By Annie Kvick, B.Ed, CFP®
The ending of a marriage is an unfortunate reality for many Canadians, it creates emotional upheaval for both partners and any children involved. But studies have shown that it generally impacts a woman’s financial well-being longer and more significantly than it does a man’s. This imbalance can have serious consequences for women approaching retirement.
Today is International Women’s Day, and this year’s theme is #BeBoldForChange. Organizers want us all to take bold action in our spheres of influence, toward gender parity. An important initiative; but I believe that it is equally important for women to take bold action within their own lives—to be financially secure and confident, ready for whatever life circumstances unfold.
Canadian women of all ages have made strides towards financial independence, but there is still more to do. Many baby boomer women have had to shake-off the childhood message, that finances are a man’s responsibility—old school thinking that leaves women more financially vulnerable after a breakup.
Here is what you need to know to protect your financial future from divorce.
Grey Divorce on the Rise
Grey Divorce is the media name for divorce in couples over age 50, a phenomenon that has been on the rise in Canada, while other age group divorce rates have stabilized or even gone down. Longer lifespans and better health in later years are considered contributing factors for couples deciding to make fresh starts after long marriages. Tipper and Al Gore who divorced in 2010, at ages 61 and 62 after 40 years together, are a well-known example.
But as a Money Coach I’m more concerned with the financial fallout, than the sociological causes. In Canada, assets and liabilities are generally divided 50/50, but longer life expectancies for women can mean less than equitable retirement lifestyles. And there are other realities throughout a women’s lifetime that can come back and impact her financial circumstances after a divorce. Let me explain.
The Financial Toll of Divorce on Women
Divorce at any age impacts the finances of both partners. Joint income that once supported one household now has to support two, plus a contentious divorce can rack up a lot of expenses for court and legal fees. But women face a unique set of circumstances that can affect their long-term financial health.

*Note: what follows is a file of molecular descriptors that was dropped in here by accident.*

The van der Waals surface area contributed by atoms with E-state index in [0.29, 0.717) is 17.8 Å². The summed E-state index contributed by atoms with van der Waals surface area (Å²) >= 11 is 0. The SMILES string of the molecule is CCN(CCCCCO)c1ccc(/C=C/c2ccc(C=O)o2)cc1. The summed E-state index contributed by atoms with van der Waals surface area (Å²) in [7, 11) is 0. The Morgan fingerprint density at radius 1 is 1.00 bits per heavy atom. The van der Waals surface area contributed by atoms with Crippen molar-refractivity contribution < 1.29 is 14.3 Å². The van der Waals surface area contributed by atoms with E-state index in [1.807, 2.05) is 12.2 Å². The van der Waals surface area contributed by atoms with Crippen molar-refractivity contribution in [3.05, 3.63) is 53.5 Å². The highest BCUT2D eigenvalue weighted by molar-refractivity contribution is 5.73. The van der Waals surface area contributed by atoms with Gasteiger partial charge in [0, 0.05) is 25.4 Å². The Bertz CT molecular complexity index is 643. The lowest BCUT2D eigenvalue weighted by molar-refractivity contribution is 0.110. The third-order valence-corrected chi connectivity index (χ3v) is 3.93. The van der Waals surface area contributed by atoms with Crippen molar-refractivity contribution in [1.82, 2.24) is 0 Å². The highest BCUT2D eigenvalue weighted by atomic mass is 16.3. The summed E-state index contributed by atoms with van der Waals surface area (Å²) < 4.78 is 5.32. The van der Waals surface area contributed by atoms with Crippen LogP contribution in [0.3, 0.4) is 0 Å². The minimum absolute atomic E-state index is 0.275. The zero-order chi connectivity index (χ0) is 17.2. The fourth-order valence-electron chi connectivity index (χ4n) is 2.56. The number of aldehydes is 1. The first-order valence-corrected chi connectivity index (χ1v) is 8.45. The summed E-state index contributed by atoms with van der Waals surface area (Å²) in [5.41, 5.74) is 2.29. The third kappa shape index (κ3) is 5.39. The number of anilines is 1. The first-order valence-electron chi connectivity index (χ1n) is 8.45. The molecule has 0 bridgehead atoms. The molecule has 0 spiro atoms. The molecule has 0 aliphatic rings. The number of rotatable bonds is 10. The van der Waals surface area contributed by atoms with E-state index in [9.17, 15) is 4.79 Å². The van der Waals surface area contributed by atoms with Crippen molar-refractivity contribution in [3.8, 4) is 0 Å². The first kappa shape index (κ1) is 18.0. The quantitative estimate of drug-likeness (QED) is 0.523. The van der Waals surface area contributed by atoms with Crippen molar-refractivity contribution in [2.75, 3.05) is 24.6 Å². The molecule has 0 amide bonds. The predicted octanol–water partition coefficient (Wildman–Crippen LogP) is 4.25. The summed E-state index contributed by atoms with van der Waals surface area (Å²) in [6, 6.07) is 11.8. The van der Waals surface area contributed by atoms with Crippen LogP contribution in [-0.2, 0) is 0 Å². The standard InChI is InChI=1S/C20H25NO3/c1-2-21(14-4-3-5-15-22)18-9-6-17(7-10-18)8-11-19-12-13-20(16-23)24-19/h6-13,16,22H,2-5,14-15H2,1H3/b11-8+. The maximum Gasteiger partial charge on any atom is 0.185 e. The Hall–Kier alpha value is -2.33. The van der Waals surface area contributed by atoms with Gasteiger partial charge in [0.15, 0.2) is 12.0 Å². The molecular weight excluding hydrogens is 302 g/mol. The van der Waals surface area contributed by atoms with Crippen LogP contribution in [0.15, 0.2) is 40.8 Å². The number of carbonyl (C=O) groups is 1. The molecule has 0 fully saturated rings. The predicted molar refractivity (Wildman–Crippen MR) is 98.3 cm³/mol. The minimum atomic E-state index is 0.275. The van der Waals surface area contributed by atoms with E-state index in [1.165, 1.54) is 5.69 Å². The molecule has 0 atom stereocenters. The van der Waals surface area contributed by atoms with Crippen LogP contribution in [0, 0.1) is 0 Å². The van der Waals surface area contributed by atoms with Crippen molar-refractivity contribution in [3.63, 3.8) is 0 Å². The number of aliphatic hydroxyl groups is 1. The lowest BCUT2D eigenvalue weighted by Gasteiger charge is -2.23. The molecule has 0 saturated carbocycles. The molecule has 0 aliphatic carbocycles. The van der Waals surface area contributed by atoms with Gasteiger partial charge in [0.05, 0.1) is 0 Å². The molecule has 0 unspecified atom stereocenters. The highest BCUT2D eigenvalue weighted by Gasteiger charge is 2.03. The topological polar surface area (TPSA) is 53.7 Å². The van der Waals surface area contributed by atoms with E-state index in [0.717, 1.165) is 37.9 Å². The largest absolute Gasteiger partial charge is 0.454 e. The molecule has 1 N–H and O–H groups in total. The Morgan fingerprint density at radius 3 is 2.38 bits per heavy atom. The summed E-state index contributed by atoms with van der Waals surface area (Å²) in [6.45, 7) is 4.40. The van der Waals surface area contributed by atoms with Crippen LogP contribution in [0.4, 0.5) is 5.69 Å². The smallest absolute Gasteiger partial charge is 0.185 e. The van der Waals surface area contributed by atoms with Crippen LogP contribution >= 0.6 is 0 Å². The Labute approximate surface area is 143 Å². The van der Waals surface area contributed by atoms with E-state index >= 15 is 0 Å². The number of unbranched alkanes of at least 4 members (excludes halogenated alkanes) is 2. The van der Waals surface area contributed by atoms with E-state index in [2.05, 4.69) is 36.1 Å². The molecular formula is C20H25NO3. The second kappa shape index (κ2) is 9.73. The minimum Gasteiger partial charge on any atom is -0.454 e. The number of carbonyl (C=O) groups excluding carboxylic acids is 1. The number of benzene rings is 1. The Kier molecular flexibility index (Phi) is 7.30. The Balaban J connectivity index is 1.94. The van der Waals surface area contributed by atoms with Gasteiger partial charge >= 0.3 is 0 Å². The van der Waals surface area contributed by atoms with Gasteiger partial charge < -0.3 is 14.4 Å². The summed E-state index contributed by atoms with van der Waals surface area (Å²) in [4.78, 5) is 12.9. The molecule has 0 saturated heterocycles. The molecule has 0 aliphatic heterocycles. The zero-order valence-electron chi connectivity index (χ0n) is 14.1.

- Lower earnings: According to a report on the Canadian Women’s Foundation website, in 2014, full-time women workers earned an average of 74 cents for every dollar earned by men. Not only does this affect how much money women are able to save, it affects how much they are eligible to receive in CPP benefits. This disparity affects women regardless of marital status, but those who made retirement plans in conjunction with a partner, only to have that situation change as they are reaching the end of their career, will feel the impact more significantly.
- Life expectancy: A woman turning 65 in 2017 can expect to live to 86.6 years old, almost three years longer than the expectation for a man turning 65 this year. Three years may not sound like a lot, but in terms of needing care in later years, the extra income required could be substantial.
- Insufficient savings: Less money earned means less money saved, but women may also fall victim to a nurturing nature. It isn’t uncommon for women to place an emphasis on saving for their children’s education to the detriment of their own future, especially if they expect to share retirement expenses with a spouse. If an unexpected divorce happens in later years, they may end up relying on the children they intended to help.
- Diminished Earning Potential: Stepping away from the job market for an extended period, to care for their children, is an honourable choice made by many women. But it does come with an economic price tag. There are the lost wages, the lost savings, and the lost CPP contributions. If and when a woman decides to return to work, she is often required to re-establish the momentum she was building before her departure, and may find that she is earning less than her peers who didn’t leave.